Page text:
For the last several weeks, it seems, all news has basically been on one subject, the COVID-19 pandemic — since it has been almost impossible to find anything it hasn’t touched and, in some way, fundamentally altered. From commerce, to healthcare, to fitness, to the global price of oil, the world pressing the pause button and sheltering in place has been the overriding story.
But, as Karen Webster and Recurly CEO Dan Burkhart noted during the latest “The Week in Payments” conversation, even a changed world has a way of continuing to turn. Consumers aren’t so much becoming different people, as PYMNTS’ latest mobile wallet adoption data indicates, but they are reevaluating a lot of priorities as they are recentering their lives on digital.
Because no one knows how much will change, and what will remain the same, he said — but what it will take to survive the transition is clear.
“Companies often pay lip service to being customer focused and customer centric. I think now that interactions are so different and social collaboration is forever changing — that that sort of perceptual map really has to keep the customer at the center,” he said.
A challenging task, as customers can still be quite surprising.
Mobile Wallets’ Moment to Shine? Not So Much
Shortly before physical commerce went on hiatus, when consumers were still shopping in stores, but after the point at which concerns about the coronavirus contagion were in wide circulation, we polled consumers about their mobile wallet usage. The expectation was that in a world where consumers were starting to wear gloves to shop in the grocery store, the contactless payment method of the mobile wallet would take on a whole new appeal for consumers.
Consumers made lots of changes in their shopping habits during that time period, but one thing remained consistent: 95 percent of consumers who could have used a mobile wallet to pay for their purchase in store didn’t. In fact, consumers were arguably more resistant than ever. Apple Pay’s usage rate declined modestly from 2019 and to an even greater extent from late 2017, when it peaked at 6.9 percent. Usage of Walmart Pay declined to an even greater degree since 2019, from 4.5 percent to 3.3 percent in our latest survey.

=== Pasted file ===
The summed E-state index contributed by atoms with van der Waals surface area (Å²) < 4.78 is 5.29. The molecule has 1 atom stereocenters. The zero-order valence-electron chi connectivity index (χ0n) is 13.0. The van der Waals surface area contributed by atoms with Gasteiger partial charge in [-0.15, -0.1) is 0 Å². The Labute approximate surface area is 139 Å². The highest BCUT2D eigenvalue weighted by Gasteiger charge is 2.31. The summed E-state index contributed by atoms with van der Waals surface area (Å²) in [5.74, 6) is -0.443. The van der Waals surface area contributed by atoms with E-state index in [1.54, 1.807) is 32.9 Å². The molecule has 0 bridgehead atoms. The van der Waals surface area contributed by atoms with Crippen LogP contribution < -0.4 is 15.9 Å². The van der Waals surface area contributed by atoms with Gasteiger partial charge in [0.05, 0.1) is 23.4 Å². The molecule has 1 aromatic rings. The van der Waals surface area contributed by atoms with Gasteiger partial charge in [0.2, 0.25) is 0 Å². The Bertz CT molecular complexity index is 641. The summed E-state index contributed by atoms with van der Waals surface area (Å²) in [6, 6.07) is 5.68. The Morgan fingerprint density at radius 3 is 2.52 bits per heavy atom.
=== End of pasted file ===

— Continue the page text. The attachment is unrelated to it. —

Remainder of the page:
It’s definitely a “Freakonomics result,” Burkhart said, and not one easily explained.
“I always love counterintuitive findings. I would have thought that that mobile wallet adoption would have seen an uptick recently just due to lack of interest in touching buttons, et cetera, and signing out. Perhaps folks are not wanting to pull their phone out and even touch their phones,” Burkhart said.
More seriously, he concurred that in the face of turbulence consumers in some cases will cling to habit — and cards are so ingrained that people prefer using them with gloves on to pulling out their mobile phone. The object lesson is not to make assumptions about what consumers will do, but instead to watch what they’re doing and find ways to follow along.
Even when those moves mean making counterintuitive decisions.
Subscription Services’ Long-Term Play
There has been a wave of stories of late about consumers with gym memberships finding that their cards keep getting charged, despite the fact that there is no gym to go to. And while tales of subscriptions suddenly rendered less than useful by shelter-in-place orders have proliferated, gym memberships in specific have managed to make the headlines for making it so hard to suspend or cancel a membership that regulatory officials have gotten involved.
The smart move, and the one Recurly has been advising its many partners to make, Burkhart noted, is offering easy access to a pause button. If a consumer isn’t getting the value out of the subscription, or literally can’t due to structural factors, the best way to preserve the long-term relationship is to make a temporary off-ramp easy to get on. Subscription provider anxiety in this arena, he noted, is an understandable phenomenon. Years of managing churn has taught them that when customers get updates from providers to update a card, for example, consumers use that moment to reconsider their situation and determine they no longer need the subscription. Providers have every reason to be concerned that once those consumers off-ramp, they will never find their way back to that on ramp.